Question 4 (opens 20 Nov.)

Question 4 (opens 20 Nov.)

 Question 4:  Does ICT empower or marginalize women or smallholders in producer organizations? Support examples with specific reference to an organization, the technology tool(s), and content delivered.

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adrian aguilar
adrian aguilarBicol UniversityPhilippines

 I would like to share this article from the Microfinance Women of Albay, Philippines

 To address the problem  of inadequate income common to many households in Albay, Social Action Center Legazpi started its Socio-economic Development Program (SEDP) more than a decade ago by granting  loans for income generating projects. With women as its main beneficiaries, SEDP adopted a lending scheme similar to the Grameen Banking System of Bangladesh.

The savings and loans projects of the Business Improvement in Bugtong Association BIBA in Bugtong, Legazpi City caters to women from the low-income gropu. The women are engaged in small businesses like vending cooked food,selling balut( duck's egg) and peanuts, tending sari-sari stores, making tombstones and hollow blocks ,raising pigs and rattan- basket weaving . BIBA is composed of 42 members, aged 18-60 years old. Groups with five members each are allowed to take out a maximum loan of Php 25,000 at two percent interest monthly, a big difference from the bank's rate of five percent. Their criteria; members should have the capacity to pay; their spouses have regular jobs; they should be ingenous; and they have to be permanent residents of the place, so they would not leave if they are not able to pay their loans.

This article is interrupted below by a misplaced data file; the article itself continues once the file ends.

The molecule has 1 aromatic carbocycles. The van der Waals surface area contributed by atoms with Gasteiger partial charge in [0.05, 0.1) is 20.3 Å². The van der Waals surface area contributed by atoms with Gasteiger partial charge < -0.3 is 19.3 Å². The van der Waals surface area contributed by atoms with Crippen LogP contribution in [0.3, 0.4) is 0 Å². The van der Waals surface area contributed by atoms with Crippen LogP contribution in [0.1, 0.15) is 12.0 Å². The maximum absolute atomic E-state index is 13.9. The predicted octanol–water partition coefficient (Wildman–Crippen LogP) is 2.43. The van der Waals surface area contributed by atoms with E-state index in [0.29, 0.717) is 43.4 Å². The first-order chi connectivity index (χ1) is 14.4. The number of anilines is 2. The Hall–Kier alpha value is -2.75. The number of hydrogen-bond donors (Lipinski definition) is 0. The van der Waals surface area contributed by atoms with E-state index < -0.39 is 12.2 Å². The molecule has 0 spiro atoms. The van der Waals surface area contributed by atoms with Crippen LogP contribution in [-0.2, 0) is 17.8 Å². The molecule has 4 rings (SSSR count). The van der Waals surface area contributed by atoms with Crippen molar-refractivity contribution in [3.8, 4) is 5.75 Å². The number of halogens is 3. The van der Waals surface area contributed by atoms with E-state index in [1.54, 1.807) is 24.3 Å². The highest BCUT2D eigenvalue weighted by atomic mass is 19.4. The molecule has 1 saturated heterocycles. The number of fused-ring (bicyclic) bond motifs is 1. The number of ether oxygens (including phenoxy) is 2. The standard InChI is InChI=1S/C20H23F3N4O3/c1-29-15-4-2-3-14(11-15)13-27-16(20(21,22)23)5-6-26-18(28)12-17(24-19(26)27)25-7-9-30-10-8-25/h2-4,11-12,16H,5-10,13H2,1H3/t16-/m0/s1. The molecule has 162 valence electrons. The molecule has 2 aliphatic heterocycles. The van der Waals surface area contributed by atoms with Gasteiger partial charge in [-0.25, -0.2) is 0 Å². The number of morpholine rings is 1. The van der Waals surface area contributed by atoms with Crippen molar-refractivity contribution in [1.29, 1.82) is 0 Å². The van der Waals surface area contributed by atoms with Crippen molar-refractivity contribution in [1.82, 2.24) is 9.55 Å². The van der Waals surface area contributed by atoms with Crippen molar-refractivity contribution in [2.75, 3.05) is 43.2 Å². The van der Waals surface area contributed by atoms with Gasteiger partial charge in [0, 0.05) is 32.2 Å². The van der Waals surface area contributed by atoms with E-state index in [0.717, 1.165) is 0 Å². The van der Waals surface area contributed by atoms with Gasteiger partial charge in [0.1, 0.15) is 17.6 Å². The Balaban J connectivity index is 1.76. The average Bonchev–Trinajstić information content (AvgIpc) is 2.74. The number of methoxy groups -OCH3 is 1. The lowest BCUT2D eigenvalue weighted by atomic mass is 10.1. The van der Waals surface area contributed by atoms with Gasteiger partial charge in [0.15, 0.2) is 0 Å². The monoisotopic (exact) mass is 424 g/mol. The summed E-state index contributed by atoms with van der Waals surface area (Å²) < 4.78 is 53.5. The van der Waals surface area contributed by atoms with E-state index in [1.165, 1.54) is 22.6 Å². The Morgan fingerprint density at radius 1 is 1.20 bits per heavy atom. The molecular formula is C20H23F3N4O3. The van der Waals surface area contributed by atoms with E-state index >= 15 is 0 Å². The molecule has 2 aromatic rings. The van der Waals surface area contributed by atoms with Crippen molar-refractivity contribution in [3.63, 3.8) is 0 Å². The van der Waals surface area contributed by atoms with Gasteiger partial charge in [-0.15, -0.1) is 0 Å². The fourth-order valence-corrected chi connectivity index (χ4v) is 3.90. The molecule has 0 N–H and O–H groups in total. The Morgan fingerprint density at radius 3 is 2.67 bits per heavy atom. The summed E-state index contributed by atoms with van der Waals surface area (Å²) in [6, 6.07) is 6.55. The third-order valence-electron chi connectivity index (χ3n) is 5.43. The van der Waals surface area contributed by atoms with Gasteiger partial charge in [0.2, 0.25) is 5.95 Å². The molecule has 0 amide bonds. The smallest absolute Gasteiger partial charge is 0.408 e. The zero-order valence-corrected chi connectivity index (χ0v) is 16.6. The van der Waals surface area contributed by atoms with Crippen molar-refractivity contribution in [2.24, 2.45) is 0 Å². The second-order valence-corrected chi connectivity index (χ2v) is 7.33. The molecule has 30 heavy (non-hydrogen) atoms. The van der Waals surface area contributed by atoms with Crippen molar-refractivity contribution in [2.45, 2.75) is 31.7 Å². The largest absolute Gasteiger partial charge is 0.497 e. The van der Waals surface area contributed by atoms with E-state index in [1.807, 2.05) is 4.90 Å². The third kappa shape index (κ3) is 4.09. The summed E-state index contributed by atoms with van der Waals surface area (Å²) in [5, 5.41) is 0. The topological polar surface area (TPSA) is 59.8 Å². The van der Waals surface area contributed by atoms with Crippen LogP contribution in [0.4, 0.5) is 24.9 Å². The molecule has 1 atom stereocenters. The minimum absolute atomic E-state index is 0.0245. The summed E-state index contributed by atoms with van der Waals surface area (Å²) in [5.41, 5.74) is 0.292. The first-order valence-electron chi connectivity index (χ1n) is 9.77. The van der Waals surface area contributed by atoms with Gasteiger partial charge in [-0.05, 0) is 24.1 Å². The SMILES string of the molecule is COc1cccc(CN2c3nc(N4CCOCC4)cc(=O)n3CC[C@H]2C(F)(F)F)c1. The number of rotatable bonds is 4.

The women  come from households with school children, said the project  eases  their lives a bit because it gives them capital to set up small businesses. Fellow group members are usually  forced to pay for the amortization of one member who is unable to pay , or else the whole group could not get another loan. The rest of the members suffer if one member is not able to pay. Maritess Granadino,41, usually comes to the aid of ailing members. Her husband works with Land Transportation Offfice ( LTO). She augments her income  by engaging in all sorts of businesses like selling plastic jackets for LTO licenses and beauty products. her income  goes mainly to the children's basic needs. She said  they live simply  and  do not indulge  in luxuries  in order to  avoid defaulting on her loan.

 The members of the organization were also taught the basic  fiscal management, leadership training, socio-economic profiling ,enterprise development and promote transparency 

 The article above  would tell us the plight of women in helping their families  improve their social conditions.  I believe the trainings given to these women,empowered them to become socially active , participative in capability building  and poverty reduction.